Co-Editor in Chiefs: Roshanna Toya & Anne Bruno

Roshanna Pic

Roshanna Toya, a member of the Pueblo of Isleta in New Mexico, is a rising 2L and will be the Co-Editor-in-Chief during the 2018-2019 school year. Before coming to law school, Roshanna worked for 10 years in juvenile justice, focusing on issues affecting tribal youth incarcerated in state facilities. She has also present the past 7 years serving as a Justice on the Isleta Tribal Appellate Court.

Throughout law school, Roshanna has not only been an active member of the Indian law community and law school but also a mother and wife. Her advice to others who wish to attend law school was that they need to be ready for the commitment, especially if they have a family. Roshanna contributes her success in law school to her commitment and focus. She treated law school as an 8-5 job where once she clocks out, it is time to be a mom. However, she also had many nights where she would wake up at 2am to finish readings for the upcoming day.

All of Roshanna’s hard work has paid off, which was demonstrated in her participation in an Indian Blood Quantum Panel hosted by the Native American Law Student Association and an externship with the United State’s Attorney’s Office Indian Crimes Section. After graduation, Roshanna hopes to continue working on improving criminal justice in tribal communities. While she would like to eventually return to the bench, she hopes to practice as an attorney first.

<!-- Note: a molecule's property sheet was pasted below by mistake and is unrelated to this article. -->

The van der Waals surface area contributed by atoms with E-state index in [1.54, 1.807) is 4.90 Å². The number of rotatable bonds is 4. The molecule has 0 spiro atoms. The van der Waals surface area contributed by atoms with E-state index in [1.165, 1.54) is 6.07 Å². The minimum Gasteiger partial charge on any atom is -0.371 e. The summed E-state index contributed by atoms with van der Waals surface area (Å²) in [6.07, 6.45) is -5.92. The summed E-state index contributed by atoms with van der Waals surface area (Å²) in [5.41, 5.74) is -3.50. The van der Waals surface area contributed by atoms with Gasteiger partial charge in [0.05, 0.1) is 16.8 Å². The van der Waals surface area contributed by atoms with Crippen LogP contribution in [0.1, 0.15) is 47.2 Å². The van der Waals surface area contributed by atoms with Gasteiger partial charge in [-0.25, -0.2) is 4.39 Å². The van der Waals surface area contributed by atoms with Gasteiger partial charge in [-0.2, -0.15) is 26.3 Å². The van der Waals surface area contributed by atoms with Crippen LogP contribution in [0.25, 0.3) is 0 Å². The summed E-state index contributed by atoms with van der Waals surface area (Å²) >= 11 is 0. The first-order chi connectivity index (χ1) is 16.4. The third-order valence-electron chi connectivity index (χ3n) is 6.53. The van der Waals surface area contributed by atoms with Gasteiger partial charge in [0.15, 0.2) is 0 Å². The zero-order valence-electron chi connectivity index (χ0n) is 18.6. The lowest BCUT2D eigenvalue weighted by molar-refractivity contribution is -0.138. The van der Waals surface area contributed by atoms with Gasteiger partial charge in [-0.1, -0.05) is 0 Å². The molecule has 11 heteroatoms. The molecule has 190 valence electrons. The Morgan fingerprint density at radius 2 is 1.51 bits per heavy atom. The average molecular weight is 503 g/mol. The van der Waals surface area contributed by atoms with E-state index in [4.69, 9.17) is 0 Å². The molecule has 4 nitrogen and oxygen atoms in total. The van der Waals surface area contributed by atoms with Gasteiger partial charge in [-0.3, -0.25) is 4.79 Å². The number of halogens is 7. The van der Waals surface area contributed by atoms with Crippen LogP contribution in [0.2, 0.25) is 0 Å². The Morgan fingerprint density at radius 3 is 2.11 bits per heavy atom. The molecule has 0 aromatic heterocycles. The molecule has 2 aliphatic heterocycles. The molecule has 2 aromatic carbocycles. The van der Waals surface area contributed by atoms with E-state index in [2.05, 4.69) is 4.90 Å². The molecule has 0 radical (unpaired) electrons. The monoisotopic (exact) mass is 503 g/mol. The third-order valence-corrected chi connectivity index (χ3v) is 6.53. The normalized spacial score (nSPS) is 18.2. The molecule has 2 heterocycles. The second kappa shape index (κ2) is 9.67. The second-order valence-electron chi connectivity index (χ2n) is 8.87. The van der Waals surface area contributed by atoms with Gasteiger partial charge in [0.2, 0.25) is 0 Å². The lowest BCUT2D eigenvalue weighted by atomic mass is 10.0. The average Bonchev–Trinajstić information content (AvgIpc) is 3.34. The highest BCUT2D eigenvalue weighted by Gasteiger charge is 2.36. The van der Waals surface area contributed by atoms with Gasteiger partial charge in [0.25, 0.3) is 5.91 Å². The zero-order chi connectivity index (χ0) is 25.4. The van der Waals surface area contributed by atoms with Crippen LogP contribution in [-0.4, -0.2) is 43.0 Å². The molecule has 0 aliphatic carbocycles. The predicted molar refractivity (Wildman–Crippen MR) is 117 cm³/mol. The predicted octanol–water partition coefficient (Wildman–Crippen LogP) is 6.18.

Anne Bruno of Tucson, Arizona is a third-year law student pursuing UNM School of Law’s Indian Law Certificate.  She has an academic background in Anthropology and American Indian Studies.  Anne has demonstrated a commitment to addressing criminal justice issues in Indian Country, but stated she still is not sure how she will go about making changes.  Anne has experienced work with the United States Attorney’s Office, Indian Country Crimes section and knows the importance of having an impact in the area of criminal law and Indian Country.  Anne is interested in working within a tribe after law school, but also has goals of doing policy work on a larger scale.

Anne joined the TLJ because she wanted to be more involved in the tribal law community and meet more people from the community.  Anne has spent time in local tribal communities, either doing research, or working as an extern with the Jicarilla Apache Tribe.  She noted that she has been impressed with how welcoming the tribal communities are for people who are not tribal members, but who are really trying to do good within the communities.

During Anne’s time as an editor on TLJ she hopes to fulfill her passion of educating other non-natives about indigenous committees to bridge the gap between indigenous and non-indigenous people.  Anne acknowledges TLJ as an important part of that bridge.  Anne is hopeful that this academic year TLJ can publish an article in two languages.


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